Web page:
Hey, y’all, welcome back!
Today, we have the lovely M.L. Bilinski here to talk about writing dialogue, and I think she’s got some great advice! Check it out!
Heat bloomed across the back of Jacq’s neck. “You said they were the same.”
“It’s English. There’s, like, five different contextual meanings to everything.”
Think for a minute about your favorite TV shows or books or movies. Now think about the ones you didn’t like.
Typically, when it comes to movies based on books, I prefer the book to the movie. One of my exceptions is THE LORD OF THE RINGS. I really enjoyed all three Lord of the Rings movies. I liked them much, much better than the books and the biggest reason for that is that I didn’t like Tolkien’s pages and pages of dialogue. The Council at Rivendell? It was building scene in the movie, and it moved right along. In the book? I lost track of who was speaking and had to keep going back to find a dialogue tag. Then, of course, I lost track of the conversation as a whole.
On the other side of the coin, a book series that I really like for its dialogue is Leigh Bardugo’s SIX OF CROWS and CROOKED KINGDOM. There are some absolutely fabulous exchanges between Kaz and Jesper. Nina’s one-liners are great, too.
I know a number of writers who hate doing dialogue. I know it was one of the areas the kids at my local public library’s writers’ club struggled with and the best advice I had for them was also one of the simplest pieces of writing advice I have.
My first piece of this advice is this: if you can – and you’re comfortable with it, as I know not everyone likes lots of people or crowded places – sit somewhere, preferably in public, and just listen. Places like bus stations and airports are great for this. Listen to how people say things, whether they have an accent similar or different to your own, and also listen to the words they say. Dialect plays a big part in writing believable dialogue, too.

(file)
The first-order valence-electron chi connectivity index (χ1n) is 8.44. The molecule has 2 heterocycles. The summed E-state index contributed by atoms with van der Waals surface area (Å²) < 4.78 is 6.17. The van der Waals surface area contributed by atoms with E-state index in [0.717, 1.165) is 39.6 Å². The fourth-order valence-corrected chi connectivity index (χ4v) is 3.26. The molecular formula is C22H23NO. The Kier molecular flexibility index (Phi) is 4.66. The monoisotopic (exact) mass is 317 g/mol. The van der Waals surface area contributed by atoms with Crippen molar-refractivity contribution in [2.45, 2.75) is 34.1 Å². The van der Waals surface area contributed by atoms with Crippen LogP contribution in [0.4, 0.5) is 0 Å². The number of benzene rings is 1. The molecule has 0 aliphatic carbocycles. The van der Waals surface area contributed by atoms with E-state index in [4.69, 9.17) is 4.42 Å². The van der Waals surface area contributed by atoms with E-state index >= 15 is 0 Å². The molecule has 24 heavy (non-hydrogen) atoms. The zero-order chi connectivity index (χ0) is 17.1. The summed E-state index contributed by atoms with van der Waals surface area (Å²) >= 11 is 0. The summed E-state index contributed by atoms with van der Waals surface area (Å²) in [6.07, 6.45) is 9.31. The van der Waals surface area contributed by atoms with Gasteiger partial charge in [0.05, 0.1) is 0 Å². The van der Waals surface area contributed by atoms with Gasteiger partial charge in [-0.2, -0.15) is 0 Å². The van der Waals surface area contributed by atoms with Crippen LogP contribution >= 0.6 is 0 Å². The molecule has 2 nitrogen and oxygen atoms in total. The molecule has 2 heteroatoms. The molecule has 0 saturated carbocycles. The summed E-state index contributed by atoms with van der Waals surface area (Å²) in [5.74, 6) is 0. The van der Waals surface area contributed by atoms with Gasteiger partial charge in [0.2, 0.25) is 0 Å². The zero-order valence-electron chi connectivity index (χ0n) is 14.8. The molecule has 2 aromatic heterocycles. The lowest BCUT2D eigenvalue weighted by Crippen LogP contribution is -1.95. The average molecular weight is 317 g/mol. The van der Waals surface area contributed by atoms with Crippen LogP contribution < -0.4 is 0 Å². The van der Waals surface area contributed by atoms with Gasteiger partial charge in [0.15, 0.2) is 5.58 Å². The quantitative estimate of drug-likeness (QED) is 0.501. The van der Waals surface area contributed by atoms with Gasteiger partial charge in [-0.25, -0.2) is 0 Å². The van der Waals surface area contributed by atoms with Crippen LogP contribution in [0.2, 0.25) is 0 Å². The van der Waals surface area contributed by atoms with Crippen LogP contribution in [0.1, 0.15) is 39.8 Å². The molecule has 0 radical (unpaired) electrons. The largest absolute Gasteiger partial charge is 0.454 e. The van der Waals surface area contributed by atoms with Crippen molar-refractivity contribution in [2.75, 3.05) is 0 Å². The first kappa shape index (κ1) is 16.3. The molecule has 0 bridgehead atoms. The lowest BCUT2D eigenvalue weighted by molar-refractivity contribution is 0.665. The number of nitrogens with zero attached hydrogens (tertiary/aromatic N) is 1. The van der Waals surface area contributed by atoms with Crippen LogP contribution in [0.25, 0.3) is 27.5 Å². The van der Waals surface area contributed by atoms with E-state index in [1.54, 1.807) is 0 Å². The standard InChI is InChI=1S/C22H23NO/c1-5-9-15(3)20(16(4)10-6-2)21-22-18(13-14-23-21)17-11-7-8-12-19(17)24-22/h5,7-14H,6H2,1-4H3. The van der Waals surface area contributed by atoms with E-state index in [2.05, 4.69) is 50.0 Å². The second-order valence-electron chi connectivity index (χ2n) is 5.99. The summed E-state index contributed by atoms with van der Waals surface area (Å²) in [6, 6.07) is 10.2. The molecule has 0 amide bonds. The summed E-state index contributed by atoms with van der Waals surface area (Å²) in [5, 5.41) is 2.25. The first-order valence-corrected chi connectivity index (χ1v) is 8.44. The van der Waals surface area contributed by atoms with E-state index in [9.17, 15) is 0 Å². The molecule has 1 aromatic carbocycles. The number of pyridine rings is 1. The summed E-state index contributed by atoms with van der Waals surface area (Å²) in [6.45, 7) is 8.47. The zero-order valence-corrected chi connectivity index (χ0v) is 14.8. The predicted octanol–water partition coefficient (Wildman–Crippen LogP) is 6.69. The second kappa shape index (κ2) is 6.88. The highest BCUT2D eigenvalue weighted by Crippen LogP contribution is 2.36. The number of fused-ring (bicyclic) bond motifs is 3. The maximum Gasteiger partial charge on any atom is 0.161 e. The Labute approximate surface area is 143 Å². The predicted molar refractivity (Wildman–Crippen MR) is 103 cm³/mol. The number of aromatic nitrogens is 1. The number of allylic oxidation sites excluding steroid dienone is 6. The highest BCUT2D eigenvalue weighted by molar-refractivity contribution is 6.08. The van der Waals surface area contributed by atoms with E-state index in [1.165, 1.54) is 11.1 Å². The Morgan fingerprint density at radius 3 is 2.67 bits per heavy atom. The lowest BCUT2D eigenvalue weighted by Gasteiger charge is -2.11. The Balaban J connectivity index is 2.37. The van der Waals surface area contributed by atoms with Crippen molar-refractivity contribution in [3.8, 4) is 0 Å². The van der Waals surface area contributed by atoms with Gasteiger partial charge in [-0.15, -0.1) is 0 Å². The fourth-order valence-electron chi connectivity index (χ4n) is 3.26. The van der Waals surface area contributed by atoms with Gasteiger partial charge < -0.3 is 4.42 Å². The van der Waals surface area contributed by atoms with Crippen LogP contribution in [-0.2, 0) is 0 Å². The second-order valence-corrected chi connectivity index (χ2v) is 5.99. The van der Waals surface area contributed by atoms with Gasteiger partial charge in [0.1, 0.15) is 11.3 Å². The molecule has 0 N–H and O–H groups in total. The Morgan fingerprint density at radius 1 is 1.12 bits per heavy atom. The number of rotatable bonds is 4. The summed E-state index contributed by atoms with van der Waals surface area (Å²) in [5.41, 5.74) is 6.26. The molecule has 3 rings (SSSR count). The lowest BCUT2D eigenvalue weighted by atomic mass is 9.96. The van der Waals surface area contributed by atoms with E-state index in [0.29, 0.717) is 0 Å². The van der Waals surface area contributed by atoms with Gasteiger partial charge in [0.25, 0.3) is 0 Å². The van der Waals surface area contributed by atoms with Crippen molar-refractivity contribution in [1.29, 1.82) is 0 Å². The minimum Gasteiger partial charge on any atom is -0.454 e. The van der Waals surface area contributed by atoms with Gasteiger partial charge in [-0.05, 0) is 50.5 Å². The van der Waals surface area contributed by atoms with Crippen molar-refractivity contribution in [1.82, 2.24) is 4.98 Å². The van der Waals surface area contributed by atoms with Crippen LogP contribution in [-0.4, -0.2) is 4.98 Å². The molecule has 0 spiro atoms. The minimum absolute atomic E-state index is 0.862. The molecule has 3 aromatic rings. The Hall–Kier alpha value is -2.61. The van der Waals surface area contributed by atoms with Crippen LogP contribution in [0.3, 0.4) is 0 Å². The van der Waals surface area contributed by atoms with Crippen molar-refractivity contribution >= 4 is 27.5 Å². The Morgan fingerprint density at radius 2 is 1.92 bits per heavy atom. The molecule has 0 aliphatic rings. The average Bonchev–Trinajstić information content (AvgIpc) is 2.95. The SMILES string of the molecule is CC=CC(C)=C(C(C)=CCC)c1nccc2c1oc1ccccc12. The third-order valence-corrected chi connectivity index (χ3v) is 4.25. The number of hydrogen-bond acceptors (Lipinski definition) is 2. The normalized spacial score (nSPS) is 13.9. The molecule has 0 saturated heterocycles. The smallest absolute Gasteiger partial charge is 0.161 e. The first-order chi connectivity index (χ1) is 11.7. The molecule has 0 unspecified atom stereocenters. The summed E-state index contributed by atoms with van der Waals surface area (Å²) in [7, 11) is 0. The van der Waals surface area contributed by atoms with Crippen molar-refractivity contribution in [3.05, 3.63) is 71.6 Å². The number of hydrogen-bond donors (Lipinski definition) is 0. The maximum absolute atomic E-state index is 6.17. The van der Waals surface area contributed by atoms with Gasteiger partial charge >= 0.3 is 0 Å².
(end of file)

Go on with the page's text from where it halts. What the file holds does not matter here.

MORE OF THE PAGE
What I meant by dialect is this: I’m originally from the Finger Lakes region of New York, and we refer to Coke or Pepsi as soda. Out here in Buffalo, where I currently live, they call Coke or Pepsi pop. Where we grew up and/or where we live influences the words and phrases we use, and how we say them.
My second piece of advice for writing dialogue is to actually say it out loud. It’s a little different at first to basically act out two parts of a conversation, but it’ll let you know what sounds like a natural speech pattern and what doesn’t. If it doesn’t sound like something someone would actually say in a conversation, then it’s not going to sound right on the page coming from a character. When you’re looking at dialogue you’ve already written and you’re not sure if it works, go ahead and read it out loud. Note where you stumble, or where you pause because you want to read it differently than it’s written.
I spend 20-30 minutes in a car every morning on my way to work (and the same amount on the way home), and I’ll use that time to work on bits of conversation between my characters. If I’m alone in the lab, I’ll work on it there. The shower is also a great place to work on dialogue, and people generally can’t hear you over the sound of the water. There are some conversations I go over three or four times before I’m ready to put words on the page. Even then, I’ll say it out loud as I write it to make sure it feels natural.
And of course, as with a lot of writing, there’s no limit to how many times you can write it and rewrite it until you get it exactly how you want it to sound. Happy writing!
Molly Bilinski is a 2013 graduate of William Smith College and currently lives in Buffalo, NY. She puts her science powers to use by day and is a novelist by night (and weekend…and any other five minutes she can find). Her debut novel, a YA retelling of Robin Hood titled LADY OF SHERWOOD was released from Clean Teen Publishing in May 2017. When she’s not working or writing she’s scoping out coffee shops, going to Toronto FC games, and exploring Western New York.